Friday, February 3, 2017

A Commentary on a Hiatus (which is really just a commentary on other things)

Dear Reader,

Once, I was the type of person who'd roll my eyes at a blog that spent half its posts apologizing for not posting enough.

Now, it seems, I am that eye roll-worthy blogger spending half my posts apologizing for not posting enough. As Boy George says, karma karma karma karma . . .
Yes, I'm still here (no, I didn't move to Canada). But the world has been messy and I have been a mess with it. I wish I could be like Mary Oliver, who has said that she is simply too busy loving the earth to become political about it. Though I suppose as a hopeless empath, it's not really the politics, but all the restless emotions of others that get to me. Anxiety, anger, confusion, suspicion, vainglory, despair -- and how these things knot together to make walls between souls. I'm blessed (though some may call it cursed) to know and love people of all different shades of ideologies. (And no, it is not a one-side-or-other-side fence, it is not even a two-ended spectrum. Did you think humans could be that simple?) I'm blessed for that exposure, because it's given me a glimpse of how complex and un-boxable real people are, and I can say with respect that every person I know and love is good, and is motivated by goodness. So it's the intolerance, the simplifying, the categorization of others -- which I see coming from all branches of political thought -- that bothers me.
"Can [the patriot] hate it enough to change it,
yet love it enough to think it worth changing?"
 ~ G.K. Chesterton

I don't believe in assuming there's hate where there's disagreement, or malice where there's differences (despite sadly knowing that there is so much hate and malice in the world). I don't believe in that any more than I can believe that the mind of a terrorist, or of a man in the Oval Office, defines what every mind within an entire social group looks like. I'm a naïve idealist: I believe in dialogue and open-mindedness; in kindness and giving the benefit of the doubt; in understanding past pain and blame and agenda that the person in front of you isn't a robot of partisanship or ideology, but a complicated human trying to make sense of the world, too. I just wish more people believed in that nowadays.

Well, now that I've gotten all the somber stuff out of the way, I promise not all aspects of my life are so despair-filled. Grad school is still good to me, especially as I'm getting opportunities to branch out of my usual areas of writing and study. Last semester, I worked mostly on non-fiction for workshops; this semester, I again have the haven of the additional workshops in poetry. Note: this is my first experience critiquing and being critiqued by graduate-level poets, and it's terrifying, but enlightening, the way a massive moose that's vague about whether it wants to stand still and be beautiful or run you over is both terrifying and enlightening. (Oh brain, where do you even get these metaphors?) Then there's History of the English Language -- a far jump from my routine literature courses, instead looking at language with a left-brained nerdiness, while the right-brained geekiness in me still exclaims, "The growth of words! The blending of cultures! The metaphorical compounds! What a poetic story." (Did I mention I'm loving the class so far?)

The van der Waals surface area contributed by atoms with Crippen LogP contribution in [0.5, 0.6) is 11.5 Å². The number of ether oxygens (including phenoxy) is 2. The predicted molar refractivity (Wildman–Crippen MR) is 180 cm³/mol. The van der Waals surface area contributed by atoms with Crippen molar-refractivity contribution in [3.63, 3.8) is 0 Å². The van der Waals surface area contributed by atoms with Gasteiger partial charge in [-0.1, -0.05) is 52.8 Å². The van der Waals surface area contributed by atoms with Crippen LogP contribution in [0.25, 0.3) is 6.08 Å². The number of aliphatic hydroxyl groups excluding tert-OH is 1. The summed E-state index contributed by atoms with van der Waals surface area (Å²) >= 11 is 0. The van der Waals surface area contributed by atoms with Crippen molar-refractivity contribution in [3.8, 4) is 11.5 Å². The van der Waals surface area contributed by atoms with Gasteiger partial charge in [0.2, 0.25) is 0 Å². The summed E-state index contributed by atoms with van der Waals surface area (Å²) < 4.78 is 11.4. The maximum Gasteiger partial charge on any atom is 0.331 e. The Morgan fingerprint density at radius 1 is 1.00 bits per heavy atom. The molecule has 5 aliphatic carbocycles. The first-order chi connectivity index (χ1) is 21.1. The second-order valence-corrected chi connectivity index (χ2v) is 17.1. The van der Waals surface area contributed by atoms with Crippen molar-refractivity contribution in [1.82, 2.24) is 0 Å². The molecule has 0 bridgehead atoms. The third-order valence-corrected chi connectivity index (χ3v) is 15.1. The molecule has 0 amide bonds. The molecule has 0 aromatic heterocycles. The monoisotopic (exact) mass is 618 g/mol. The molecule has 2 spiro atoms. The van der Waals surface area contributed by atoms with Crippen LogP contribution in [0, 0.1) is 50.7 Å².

Manuscript of "Caedmon's Hymn"
Oh, and possibly the nicest perk of the Last Full Time MFA Semester -- notwithstanding that, f**k, it really is the LFTMFAS -- is the four-day weekend schedule, consisting of Sleep-Til-Noon Day, Family Day, Unapologetic Writing Day, and S**t-That's-Due-Tomorrow Day. Well, there's also the perk that thesis ideas are finally flooding in, and I suppose that's a bigger deal.

Publications are still happening, albeit at turtle-pace as I've been anxious about searching for new publishers. If you appreciated my announcement about the goddess poems, you'll be interested to know that Bibliotheca Alexandrina recently published another collection with one of my poems, "Ammit Plays with Her Food." You can read about the collection "The Dark Ones: Tales and Poems of the Shadow Gods" here, and purchase a copy here (I'm on page 235). I also received word recently that I'll be getting an academic essay published soon -- more on that later.
The Egyptian goddess Ammit
(in case you want a sneak-peek of the weirdness of my poem)
That's all I can really say for now, folks. I'm hoping that, on a day when seasonal-depression isn't hitting me so hard, I can give the blog a proper revival, complete with literary gushing and philosophizing about the writing process and self-given pep talks. Thanks (assuming you're still there) for your patience, your reading, your interest in what Silly Me is doing.